Name: John Carter
Question: Given current employment, why is there still an H1-B program at this time? I am an engineer whom has been displaced by this program and hence am experiencing hard economic times. If this program is terminated I do feel there maybe employment for a lot of Americans who have been displaced by this program.
Paul Solman: Yes, the argument against H1-B visas, which allow skilled non-Americans to stay in the country and work, would seem to be stronger than ever these days. The argument in favor has long held sway: isn’t America better off welcoming, instead of just the hungry and poor, the well-fed and talent-rich? The unhuddled PhD’s also yearning to breathe free?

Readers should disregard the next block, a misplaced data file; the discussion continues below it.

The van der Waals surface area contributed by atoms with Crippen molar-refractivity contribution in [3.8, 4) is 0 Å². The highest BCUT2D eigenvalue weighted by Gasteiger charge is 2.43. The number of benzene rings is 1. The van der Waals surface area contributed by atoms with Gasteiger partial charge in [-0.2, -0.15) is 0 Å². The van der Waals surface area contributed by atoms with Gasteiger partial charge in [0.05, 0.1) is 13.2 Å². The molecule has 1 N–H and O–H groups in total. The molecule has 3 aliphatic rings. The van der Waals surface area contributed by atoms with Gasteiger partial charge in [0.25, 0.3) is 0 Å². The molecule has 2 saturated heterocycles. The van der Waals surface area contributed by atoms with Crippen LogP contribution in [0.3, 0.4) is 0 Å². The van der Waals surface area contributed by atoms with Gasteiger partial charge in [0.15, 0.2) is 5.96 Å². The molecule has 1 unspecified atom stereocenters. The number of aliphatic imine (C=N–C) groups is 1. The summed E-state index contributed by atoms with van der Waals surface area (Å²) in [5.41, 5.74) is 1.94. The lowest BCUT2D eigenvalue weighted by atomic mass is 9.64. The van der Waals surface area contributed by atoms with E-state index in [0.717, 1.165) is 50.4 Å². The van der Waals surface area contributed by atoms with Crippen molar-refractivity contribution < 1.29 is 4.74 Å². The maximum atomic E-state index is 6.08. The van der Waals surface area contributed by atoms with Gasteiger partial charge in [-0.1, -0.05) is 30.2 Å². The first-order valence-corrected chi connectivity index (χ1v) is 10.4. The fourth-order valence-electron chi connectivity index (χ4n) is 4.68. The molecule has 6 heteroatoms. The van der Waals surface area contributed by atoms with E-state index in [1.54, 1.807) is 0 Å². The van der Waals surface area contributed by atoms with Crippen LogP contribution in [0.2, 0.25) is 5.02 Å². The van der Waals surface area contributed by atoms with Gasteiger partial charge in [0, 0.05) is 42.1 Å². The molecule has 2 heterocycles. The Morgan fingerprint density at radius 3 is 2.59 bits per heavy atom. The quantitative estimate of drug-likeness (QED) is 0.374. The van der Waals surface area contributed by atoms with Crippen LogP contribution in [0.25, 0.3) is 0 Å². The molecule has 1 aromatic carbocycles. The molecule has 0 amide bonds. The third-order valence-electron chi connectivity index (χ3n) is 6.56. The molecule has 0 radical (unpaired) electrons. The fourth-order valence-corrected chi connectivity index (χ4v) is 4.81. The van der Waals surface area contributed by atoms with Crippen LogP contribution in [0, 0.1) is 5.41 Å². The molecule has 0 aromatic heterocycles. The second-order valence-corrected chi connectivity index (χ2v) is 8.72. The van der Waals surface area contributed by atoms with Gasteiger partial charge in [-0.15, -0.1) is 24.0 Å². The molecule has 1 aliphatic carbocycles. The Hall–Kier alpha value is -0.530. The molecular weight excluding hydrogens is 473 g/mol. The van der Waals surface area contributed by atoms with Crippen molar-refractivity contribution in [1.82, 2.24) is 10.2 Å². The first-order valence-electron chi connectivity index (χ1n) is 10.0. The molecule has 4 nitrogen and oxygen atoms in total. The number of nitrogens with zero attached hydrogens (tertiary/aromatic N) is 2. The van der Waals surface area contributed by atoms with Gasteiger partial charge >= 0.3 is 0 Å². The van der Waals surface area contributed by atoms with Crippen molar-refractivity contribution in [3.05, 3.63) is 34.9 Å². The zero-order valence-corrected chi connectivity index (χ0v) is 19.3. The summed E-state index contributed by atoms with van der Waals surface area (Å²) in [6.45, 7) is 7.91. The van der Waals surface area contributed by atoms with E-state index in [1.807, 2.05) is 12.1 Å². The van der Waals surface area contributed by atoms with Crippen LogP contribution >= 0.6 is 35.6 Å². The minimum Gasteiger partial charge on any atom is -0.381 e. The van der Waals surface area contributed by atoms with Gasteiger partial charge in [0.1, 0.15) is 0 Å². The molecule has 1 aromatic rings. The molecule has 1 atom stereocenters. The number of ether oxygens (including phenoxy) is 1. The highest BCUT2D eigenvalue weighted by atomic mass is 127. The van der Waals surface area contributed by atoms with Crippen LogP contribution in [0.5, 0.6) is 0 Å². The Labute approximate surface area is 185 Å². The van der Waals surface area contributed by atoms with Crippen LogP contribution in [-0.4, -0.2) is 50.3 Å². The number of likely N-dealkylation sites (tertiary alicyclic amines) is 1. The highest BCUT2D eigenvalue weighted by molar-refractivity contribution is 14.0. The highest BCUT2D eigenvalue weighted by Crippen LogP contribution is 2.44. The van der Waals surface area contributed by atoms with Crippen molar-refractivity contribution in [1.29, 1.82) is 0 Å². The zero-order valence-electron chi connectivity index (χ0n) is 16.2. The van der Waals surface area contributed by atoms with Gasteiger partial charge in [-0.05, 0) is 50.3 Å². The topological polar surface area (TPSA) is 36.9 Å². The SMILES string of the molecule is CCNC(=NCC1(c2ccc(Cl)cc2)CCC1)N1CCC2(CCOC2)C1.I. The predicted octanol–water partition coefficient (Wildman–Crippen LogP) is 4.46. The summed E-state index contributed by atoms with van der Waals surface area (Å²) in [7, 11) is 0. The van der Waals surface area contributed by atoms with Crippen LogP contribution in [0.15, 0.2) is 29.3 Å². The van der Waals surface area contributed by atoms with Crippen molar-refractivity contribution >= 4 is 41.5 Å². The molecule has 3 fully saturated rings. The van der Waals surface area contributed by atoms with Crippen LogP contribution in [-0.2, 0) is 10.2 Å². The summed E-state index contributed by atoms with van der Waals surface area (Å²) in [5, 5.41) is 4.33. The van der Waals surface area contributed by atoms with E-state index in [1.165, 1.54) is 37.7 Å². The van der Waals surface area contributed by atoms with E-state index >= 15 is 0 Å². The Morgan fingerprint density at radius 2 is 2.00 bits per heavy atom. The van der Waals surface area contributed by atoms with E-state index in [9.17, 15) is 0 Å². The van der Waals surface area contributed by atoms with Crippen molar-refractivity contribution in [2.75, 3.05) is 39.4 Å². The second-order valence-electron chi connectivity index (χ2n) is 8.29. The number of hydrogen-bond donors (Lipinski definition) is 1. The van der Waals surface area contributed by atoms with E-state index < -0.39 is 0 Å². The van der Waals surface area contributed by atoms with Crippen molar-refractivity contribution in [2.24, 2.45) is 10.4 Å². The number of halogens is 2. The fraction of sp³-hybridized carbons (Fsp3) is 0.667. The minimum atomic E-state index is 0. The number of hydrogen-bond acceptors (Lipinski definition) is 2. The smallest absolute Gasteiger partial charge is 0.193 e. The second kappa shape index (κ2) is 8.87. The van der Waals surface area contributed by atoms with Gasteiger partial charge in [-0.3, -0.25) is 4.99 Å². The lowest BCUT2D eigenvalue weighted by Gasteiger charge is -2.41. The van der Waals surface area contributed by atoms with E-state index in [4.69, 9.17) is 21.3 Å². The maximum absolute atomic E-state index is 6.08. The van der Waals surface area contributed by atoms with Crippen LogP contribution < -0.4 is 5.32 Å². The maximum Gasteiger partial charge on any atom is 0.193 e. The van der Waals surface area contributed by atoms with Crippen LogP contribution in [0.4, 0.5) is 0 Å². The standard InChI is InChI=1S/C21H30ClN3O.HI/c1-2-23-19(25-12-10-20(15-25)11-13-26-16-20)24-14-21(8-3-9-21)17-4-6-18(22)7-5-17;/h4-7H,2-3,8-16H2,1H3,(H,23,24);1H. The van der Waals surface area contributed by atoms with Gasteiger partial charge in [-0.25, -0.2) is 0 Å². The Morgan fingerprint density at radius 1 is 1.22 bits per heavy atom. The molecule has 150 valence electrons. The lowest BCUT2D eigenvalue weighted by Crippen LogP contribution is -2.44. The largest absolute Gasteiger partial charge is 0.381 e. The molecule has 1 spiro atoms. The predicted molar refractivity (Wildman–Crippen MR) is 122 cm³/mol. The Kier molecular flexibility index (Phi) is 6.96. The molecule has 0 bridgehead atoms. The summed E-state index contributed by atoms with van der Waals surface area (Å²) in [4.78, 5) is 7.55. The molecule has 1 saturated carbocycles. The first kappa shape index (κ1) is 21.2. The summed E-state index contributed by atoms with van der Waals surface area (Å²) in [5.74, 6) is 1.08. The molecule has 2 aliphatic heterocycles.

But this is an era of 99ers and double-digit unemployment, when you count those who haven’t looked for work in the last week. The number is close to 20 percent if you add in those who haven’t looked in a year, plus the UNDERemployed. In such an environment, no wonder we get emails like John Carter’s. He is not alone.
Photo by Ken Usami/Getty Images.